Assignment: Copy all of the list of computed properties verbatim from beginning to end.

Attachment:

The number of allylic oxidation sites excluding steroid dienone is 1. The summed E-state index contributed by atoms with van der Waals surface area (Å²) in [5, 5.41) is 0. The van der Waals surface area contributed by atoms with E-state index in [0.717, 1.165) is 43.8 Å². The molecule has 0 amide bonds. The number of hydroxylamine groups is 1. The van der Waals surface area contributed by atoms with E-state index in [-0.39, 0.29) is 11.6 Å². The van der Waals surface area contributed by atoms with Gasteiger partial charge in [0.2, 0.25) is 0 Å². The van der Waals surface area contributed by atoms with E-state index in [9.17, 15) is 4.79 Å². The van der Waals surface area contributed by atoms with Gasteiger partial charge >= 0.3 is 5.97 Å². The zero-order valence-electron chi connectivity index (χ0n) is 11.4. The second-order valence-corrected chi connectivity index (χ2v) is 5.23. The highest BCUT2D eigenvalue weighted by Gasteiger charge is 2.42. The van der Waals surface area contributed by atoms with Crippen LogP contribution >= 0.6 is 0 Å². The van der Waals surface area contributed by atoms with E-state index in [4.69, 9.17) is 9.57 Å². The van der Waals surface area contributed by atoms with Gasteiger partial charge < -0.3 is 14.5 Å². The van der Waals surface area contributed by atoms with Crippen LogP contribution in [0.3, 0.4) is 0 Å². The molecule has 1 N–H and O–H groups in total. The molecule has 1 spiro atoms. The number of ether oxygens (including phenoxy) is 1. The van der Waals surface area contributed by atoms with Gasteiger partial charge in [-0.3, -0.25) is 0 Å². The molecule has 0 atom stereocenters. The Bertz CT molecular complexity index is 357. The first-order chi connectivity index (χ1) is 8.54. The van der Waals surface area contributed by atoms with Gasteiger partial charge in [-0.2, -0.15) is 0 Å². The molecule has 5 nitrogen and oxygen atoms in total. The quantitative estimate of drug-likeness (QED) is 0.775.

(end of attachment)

The number of allylic oxidation sites excluding steroid dienone is 1. The summed E-state index contributed by atoms with van der Waals surface area (Å²) in [5, 5.41) is 0. The van der Waals surface area contributed by atoms with E-state index in [0.717, 1.165) is 43.8 Å². The molecule has 0 amide bonds. The number of hydroxylamine groups is 1. The van der Waals surface area contributed by atoms with E-state index in [-0.39, 0.29) is 11.6 Å². The van der Waals surface area contributed by atoms with Gasteiger partial charge in [0.2, 0.25) is 0 Å². The van der Waals surface area contributed by atoms with E-state index in [9.17, 15) is 4.79 Å². The van der Waals surface area contributed by atoms with Gasteiger partial charge >= 0.3 is 5.97 Å². The zero-order valence-electron chi connectivity index (χ0n) is 11.4. The second-order valence-corrected chi connectivity index (χ2v) is 5.23. The highest BCUT2D eigenvalue weighted by Gasteiger charge is 2.42. The van der Waals surface area contributed by atoms with Crippen LogP contribution >= 0.6 is 0 Å². The van der Waals surface area contributed by atoms with E-state index in [4.69, 9.17) is 9.57 Å². The van der Waals surface area contributed by atoms with Gasteiger partial charge < -0.3 is 14.5 Å². The van der Waals surface area contributed by atoms with Crippen LogP contribution in [0.3, 0.4) is 0 Å². The molecule has 1 N–H and O–H groups in total. The molecule has 1 spiro atoms. The number of ether oxygens (including phenoxy) is 1. The van der Waals surface area contributed by atoms with Gasteiger partial charge in [-0.3, -0.25) is 0 Å². The molecule has 0 atom stereocenters. The Bertz CT molecular complexity index is 357. The first-order chi connectivity index (χ1) is 8.54. The van der Waals surface area contributed by atoms with Gasteiger partial charge in [-0.2, -0.15) is 0 Å². The molecule has 5 nitrogen and oxygen atoms in total. The quantitative estimate of drug-likeness (QED) is 0.775.